New Jersey iGaming Easily Offsets Land-Based Casino Losses in May

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New Jersey’s gaming industry continues to grow post-pandemic. 

New Jersey Atlantic City gaming revenue
New Jersey Atlantic City gaming revenue
A Hard Rock Atlantic City worker cleans the casino floor last December. While New Jersey gaming revenue grew last month, it contracted at the nine land-based casinos. (Image: The Philadelphia Inquirer)

Gross gaming revenue (GGR) last month from land-based and online operations totaled more than $374.2 million. That’s a 35 percent gain on May 2019, when the industry won $276.7 million from gamblers across all verticals.

That’s the good news. What’s concerning is that the old guard — the brick-and-mortar casino resorts in Atlantic City — continue to see the market evolve, and it’s not in their favor. 

The headlines can be misleading. May 2021 GGR was a 35 percent premium on May 2019, long before the world knew COVID-19. But last month, Atlantic City casinos reported land-based GGR $213.1 million. That’s an almost five percent reduction from May 2019.

Joe Lupo, president of Hard Rock Atlantic City, wants the New Jersey Division of Gaming Enforcement (DGE) to change how it reports monthly gaming revenue totals. He says the state simply groups together iGaming into a casino’s monthly performance, when a substantial portion of that money is divided with third-party interactive providers. 

“We need to see the city revitalized, and it’s not going to happen when the media is reporting increases when they add in online revenue that is going to third-party companies that don’t have any stake in the Atlantic City game,” Lupo declared earlier this year.

Chairman Optimistic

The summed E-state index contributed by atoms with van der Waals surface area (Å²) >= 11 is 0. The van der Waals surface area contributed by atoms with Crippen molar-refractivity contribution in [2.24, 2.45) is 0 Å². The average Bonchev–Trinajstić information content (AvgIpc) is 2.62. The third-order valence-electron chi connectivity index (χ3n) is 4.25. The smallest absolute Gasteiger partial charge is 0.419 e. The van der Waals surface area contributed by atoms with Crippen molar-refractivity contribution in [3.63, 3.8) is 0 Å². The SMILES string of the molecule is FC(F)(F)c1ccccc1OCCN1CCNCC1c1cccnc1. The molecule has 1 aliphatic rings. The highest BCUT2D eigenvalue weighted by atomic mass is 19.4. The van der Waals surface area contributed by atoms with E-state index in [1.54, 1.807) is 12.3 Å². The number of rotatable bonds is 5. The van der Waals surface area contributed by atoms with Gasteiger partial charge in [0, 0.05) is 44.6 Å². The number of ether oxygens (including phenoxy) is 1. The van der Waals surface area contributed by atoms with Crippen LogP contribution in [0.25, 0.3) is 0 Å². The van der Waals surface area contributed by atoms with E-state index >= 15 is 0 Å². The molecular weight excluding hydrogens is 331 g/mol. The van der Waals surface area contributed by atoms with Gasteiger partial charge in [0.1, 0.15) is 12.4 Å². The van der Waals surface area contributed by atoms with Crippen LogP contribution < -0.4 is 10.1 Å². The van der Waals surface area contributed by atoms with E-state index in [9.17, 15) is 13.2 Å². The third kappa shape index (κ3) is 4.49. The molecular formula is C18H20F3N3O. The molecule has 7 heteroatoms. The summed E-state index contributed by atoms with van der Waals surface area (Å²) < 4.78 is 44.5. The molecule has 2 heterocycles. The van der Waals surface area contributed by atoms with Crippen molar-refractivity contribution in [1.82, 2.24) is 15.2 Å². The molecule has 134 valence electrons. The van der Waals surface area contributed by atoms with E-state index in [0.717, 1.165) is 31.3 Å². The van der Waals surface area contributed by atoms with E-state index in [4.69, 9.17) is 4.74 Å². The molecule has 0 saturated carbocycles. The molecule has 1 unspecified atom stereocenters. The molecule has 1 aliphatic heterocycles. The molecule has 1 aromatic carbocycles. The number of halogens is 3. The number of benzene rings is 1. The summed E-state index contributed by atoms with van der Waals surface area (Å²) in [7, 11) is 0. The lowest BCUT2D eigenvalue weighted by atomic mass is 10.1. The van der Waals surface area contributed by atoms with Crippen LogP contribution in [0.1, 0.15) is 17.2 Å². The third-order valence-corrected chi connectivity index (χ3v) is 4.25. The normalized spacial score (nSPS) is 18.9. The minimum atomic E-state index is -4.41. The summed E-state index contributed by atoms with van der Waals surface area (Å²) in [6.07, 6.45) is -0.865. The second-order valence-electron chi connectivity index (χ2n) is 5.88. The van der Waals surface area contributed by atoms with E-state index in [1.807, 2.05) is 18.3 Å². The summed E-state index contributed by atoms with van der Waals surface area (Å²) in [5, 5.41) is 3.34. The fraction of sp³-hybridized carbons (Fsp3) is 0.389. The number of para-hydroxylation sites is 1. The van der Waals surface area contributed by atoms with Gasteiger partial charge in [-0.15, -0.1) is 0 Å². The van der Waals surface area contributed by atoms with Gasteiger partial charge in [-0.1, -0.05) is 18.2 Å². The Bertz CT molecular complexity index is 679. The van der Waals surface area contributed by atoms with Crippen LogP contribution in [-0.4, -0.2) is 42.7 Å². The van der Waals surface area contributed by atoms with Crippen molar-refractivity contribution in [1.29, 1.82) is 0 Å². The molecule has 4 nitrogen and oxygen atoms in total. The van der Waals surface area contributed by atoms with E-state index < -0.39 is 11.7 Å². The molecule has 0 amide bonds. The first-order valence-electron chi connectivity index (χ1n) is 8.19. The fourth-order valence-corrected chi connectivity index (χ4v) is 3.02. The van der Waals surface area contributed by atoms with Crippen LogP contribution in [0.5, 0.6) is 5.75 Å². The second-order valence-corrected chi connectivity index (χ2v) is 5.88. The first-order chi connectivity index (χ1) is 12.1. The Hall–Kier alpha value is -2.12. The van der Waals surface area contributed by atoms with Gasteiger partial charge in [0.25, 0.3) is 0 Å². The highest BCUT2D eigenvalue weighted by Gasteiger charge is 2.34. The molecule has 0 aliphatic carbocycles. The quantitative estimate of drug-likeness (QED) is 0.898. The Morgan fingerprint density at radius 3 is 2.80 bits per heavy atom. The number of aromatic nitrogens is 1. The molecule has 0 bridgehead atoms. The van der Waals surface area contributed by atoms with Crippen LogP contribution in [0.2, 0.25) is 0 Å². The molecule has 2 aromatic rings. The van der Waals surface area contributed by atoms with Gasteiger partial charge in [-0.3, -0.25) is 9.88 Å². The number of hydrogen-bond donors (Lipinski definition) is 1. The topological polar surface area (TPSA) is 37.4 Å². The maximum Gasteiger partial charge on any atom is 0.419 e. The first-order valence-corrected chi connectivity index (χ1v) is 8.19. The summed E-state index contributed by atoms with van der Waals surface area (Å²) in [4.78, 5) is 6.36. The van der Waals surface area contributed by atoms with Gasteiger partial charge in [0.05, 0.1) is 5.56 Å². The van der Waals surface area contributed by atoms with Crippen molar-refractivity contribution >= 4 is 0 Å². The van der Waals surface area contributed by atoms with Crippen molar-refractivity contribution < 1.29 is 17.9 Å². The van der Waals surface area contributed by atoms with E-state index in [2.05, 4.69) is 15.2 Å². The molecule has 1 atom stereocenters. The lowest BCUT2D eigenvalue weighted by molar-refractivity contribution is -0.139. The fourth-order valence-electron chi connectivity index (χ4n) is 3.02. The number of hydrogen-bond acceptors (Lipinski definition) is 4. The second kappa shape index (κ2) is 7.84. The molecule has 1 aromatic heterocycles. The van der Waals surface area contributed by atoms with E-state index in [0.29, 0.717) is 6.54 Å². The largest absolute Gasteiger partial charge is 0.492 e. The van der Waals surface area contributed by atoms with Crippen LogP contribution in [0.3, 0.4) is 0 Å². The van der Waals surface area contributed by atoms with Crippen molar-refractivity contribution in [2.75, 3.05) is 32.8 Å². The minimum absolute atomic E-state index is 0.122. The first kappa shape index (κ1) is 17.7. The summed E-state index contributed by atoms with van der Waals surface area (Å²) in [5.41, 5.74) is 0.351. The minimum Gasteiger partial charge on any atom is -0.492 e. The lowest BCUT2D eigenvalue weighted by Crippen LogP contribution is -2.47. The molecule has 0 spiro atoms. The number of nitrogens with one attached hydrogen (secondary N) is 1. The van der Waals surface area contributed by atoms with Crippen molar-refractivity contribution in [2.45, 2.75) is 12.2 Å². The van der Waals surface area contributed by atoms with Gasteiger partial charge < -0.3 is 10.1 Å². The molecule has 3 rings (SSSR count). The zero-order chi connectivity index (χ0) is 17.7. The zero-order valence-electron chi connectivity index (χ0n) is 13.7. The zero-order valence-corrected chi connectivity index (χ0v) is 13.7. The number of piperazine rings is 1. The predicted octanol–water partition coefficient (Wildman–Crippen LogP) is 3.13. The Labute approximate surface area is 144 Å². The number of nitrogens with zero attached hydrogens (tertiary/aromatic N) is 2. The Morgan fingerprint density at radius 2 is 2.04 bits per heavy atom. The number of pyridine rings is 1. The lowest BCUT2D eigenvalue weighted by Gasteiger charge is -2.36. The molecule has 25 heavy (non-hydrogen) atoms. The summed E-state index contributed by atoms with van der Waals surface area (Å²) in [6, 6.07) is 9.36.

Despite GGR at Atlantic City’s nine casinos falling about five percent from May 2019, James Plousis, chairman of the New Jersey Casino Control Commission, said last month was strong. 

Atlantic City’s results in May are promising. In comparison to pre-pandemic May 2019, the casino industry’s total gaming revenue was up more than 26 percent, which is consistent with the growth seen last month. Casino win was more than 95 percent of May 2019’s strong results, an indication that tourists are returning to Atlantic City,” Plousis said in a statement provided to Casino.org.

Plousis’ 26 percent reference is for GGR linked to Atlantic City casinos. It not does not consider sports betting win from horse racetracks and their mobile operations. 

Atlantic City casinos have several reasons to be optimistic about the current month. June marks further warmer temperatures, school summer vacation is largely underway, and the gaming properties are no longer subject to any capacity limits. 

New Jersey Gov. Phil Murphy (D) lifted capacity limits on casinos effective May 19. Bar seating, and consumption of food and beverages on gaming floors, as well as buffets, is also back. 

May Numbers

Along with the $213.1 million the brick-and-mortar casinos won last month, GGR from iGaming totaled $108.1 million. 

Online casinos won 26 percent more money from gamblers last month than they did in May 2020. That was a time when land-based casinos were closed. Sportsbooks, both retail and mobile, kept $52.9 million of the money wagered. 

MGM Resorts’ Borgata commanded the largest market share. The casino resort reported GGR of $85.3 million from its physical casino, online platform, and BetMGM sportsbook. 

Resorts was a distant second at $46 million, and Golden Nugget and its interactive gaming and sportsbook company Golden Nugget Online Gaming was third at $44.2 million. Hard Rock came in fourth at $41.6 million.  

The post New Jersey iGaming Easily Offsets Land-Based Casino Losses in May appeared first on Casino.org.

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